Q. I live in a senior independent living apartment. I am blessed to have good health, but my 78-year-old sister lives at home with her husband. She was diagnosed with Alzheimer’s disease two years ago. My brother-in-law is taking good care of her, but he is worried about her safety due to her memory loss and confusion. Do you have suggestions?
A. The U.S. Department of Health and Human Services developed the publication “Home Safety for People with Alzheimer’s disease.” This publication provides information to help people identify potential problems in the home and offers possible solutions to help prevent accidents.
The publication includes a safety checklist for each room of the house. There are a variety of suggestions for each room. Some of the suggestions include hide a spare house key outside in case the person with Alzheimer’s disease locks you out of the house; keep all medicines locked up; remove poisonous plants; remove scatter rugs to reduce the risk of falling; lock away household cleaning products, knives, scissors and blades; and adjust the hot water heater to 120 degrees to avoid scalding tap water. The booklet also includes information about important factors to consider when determining whether it is safe to leave a person with Alzheimer’s disease alone.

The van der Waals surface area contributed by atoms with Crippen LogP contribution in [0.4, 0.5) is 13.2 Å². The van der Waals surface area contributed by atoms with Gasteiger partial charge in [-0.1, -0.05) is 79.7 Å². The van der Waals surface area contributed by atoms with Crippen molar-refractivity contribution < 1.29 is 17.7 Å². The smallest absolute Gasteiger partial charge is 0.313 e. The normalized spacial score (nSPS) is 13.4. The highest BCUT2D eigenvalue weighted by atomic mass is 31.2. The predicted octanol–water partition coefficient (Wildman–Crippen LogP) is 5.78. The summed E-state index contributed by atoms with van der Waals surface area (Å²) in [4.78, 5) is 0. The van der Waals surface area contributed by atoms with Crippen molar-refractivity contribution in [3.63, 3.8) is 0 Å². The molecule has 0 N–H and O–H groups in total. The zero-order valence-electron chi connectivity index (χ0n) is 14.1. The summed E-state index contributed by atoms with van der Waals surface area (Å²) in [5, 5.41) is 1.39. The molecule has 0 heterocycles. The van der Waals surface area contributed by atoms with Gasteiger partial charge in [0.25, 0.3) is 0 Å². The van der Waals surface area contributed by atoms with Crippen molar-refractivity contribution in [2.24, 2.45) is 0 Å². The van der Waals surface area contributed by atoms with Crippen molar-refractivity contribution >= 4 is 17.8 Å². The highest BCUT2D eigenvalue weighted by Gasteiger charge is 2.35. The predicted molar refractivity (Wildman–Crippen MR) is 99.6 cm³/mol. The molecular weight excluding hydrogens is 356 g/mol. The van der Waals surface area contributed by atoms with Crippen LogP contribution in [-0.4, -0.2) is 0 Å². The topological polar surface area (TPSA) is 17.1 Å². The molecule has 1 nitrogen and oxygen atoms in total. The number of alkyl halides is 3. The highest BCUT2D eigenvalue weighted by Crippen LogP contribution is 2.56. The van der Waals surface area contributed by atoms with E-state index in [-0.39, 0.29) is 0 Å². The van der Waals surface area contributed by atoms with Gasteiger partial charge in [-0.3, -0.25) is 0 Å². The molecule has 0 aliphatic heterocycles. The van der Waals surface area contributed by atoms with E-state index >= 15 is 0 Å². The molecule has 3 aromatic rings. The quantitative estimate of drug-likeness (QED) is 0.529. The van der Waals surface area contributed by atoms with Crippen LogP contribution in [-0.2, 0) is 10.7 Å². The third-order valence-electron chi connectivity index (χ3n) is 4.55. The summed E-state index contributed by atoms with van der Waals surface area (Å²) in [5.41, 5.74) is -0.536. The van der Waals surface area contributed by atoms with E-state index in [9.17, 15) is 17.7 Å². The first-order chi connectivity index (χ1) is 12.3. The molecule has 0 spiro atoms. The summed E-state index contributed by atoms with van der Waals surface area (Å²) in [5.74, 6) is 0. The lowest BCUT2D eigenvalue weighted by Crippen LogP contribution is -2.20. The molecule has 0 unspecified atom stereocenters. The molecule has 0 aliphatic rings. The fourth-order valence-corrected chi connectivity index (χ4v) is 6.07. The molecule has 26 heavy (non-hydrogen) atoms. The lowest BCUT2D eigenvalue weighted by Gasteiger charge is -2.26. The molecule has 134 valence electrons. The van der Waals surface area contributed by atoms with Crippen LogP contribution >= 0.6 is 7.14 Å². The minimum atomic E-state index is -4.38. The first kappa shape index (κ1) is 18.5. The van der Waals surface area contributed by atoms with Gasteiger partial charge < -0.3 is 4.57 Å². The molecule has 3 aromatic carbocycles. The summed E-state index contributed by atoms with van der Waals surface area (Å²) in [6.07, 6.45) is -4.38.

This booklet also provides recommendations regarding what to do when a person with Alzheimer’s disease exhibits challenging behaviors like wandering, rummaging/hiding things, hallucinations, and illusions and delusions. For example, if your loved one tends to rummage and hide things, create a special place like a chest of drawers, basket of clothes or bag of objects for the person to rummage or sort. If your loved one suffers from illusions, avoid violent television shows because he or she may believe the story is real. It may also be helpful to cover the mirrors because he or she may become confused or frightened upon seeing his/her reflection.
The publication also indicates since large family gatherings may cause anxiety for the person with Alzheimer’s disease, it may be helpful to consider having friends and family visit in small groups rather than all at once. There is also a section regarding how Alzheimer’s disease can impact a person’s senses and what steps can be taken to address these challenges. Contact Catholic Charities’ Answers for the Aging at 410-646-0100 or 1-888-502-7587 (toll-free in Maryland) if you would like a copy of this free booklet or other information regarding senior issues.